Rather than traveling to a tropical location or just lounging around the house during Spring Break a group of 29 students from Tippecanoe High School (THS) devoted their time off to serving in community projects in Dayton. Led by senior Nicholas DeNuzzo the Alternative Spring Break (ASB) taught the students valuable lessons while benefiting society.
DeNuzzo formed the ASB last year after feeling a need to better serve the community. He’s always been passionate about community service and feels it’s his duty to give something back to the area. “I realize how cliché this may seem, but service is a way for me to channel my skills and youthful energy into something worthwhile. To me, I believe that service that alters people’s perception of the world, helps people grow as individuals, and unifies to community is the catalyst for positive meaningful change in our world,” said DeNuzzo.
For three days and two nights during their Spring Break the ASB helped at a number of locations in Dayton, including the VA Hospital Daycare Center, homeless shelters and after school programs. While only a short drive from their homes, the students were exposed to conditions very far from what they are accustomed to. DeNuzzo noticed a tendency in his peers to not concern themselves with the realities of the outside world.
“It’s strange to think that only driving twenty minutes away, you can find a community that needs so much help. And helping with these projects makes you feel so good about yourself while changing peoples’ lives,” said Quentin Faler, a junior who participated in ASB.
A goal for DeNuzzo in forming ASB was to raise awareness of the needs of people in the Dayton area. “I created Tipp City ASB from my desire to expose students to critical societal issues and analyze and understand the causes of those issues in order to help work towards lasting solutions. More importantly I wanted to inspire students in community service on their own in Tipp City,” he said.
The ASB Board which consisted of Nefeli Supinger, Carolyn Bailey, Alex Baker, Zach Vinski, and DeNuzzo along met monthly starting last summer until January when they gathered up to three times a month through March. They had to locate a place to house the nearly 30 students, organize transportation, set up 12 service opportunities, and educate themselves on the problems they would be facing.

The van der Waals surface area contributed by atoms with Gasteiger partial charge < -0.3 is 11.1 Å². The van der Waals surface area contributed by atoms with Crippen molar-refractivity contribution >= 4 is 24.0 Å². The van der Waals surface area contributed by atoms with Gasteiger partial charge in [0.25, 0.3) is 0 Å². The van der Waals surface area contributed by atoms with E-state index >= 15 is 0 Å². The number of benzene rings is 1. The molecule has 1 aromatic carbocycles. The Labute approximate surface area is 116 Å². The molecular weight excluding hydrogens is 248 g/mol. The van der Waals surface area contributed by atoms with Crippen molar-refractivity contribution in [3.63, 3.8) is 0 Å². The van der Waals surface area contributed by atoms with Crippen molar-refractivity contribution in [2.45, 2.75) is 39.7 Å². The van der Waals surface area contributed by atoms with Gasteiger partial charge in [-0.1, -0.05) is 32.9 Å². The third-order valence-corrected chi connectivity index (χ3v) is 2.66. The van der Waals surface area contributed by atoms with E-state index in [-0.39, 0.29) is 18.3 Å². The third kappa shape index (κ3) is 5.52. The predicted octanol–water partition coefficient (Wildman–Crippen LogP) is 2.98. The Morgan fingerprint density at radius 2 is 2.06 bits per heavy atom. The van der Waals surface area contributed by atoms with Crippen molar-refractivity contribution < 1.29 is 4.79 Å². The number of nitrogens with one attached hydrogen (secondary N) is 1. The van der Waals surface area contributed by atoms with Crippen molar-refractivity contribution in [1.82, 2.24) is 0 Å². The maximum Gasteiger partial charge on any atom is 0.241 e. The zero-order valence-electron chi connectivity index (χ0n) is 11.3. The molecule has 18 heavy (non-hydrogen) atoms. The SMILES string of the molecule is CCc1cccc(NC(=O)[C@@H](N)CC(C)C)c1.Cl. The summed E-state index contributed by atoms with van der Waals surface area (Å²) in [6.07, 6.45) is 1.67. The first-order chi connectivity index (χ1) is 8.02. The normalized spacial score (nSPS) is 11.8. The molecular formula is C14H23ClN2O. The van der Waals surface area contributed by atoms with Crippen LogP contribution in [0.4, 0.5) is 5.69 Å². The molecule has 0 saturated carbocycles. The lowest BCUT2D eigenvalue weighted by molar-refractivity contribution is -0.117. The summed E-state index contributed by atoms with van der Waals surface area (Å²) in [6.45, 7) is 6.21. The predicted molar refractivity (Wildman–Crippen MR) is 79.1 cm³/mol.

To see the results of all the efforts was very rewarding to DeNuzzo who took great pleasure in seeing a mix of fellow students come together and not only work in dire conditions for three days but also become close friends in the process. “The most enjoyable aspect of ASB for me was forming close friendships with people who went on the trip. It is amazing that by the end of the three days I felt closer to some of the people on the trip then I did with some of my best friends,” said DeNuzzo.
A common thread through all the students who participated was thankfulness for having served and a desire to do more. “Giving up a few days of my break to help others was immensely rewarding and I would definitely do it again,” said junior Cheyenne Krieger.
DeNuzzo hopes to see continued growth in ASB for next year and from the total experience he’s learned that even the furthest dreams can be reached and turned into a reality. A simple thought that once existed in his head is now benefiting the community and making a difference in many lives. “ASB has inspired me to pursue all of my goals realizing there will be some setbacks, but as long as I work hard enough, nothing will stop me from achieving my dreams,” he said.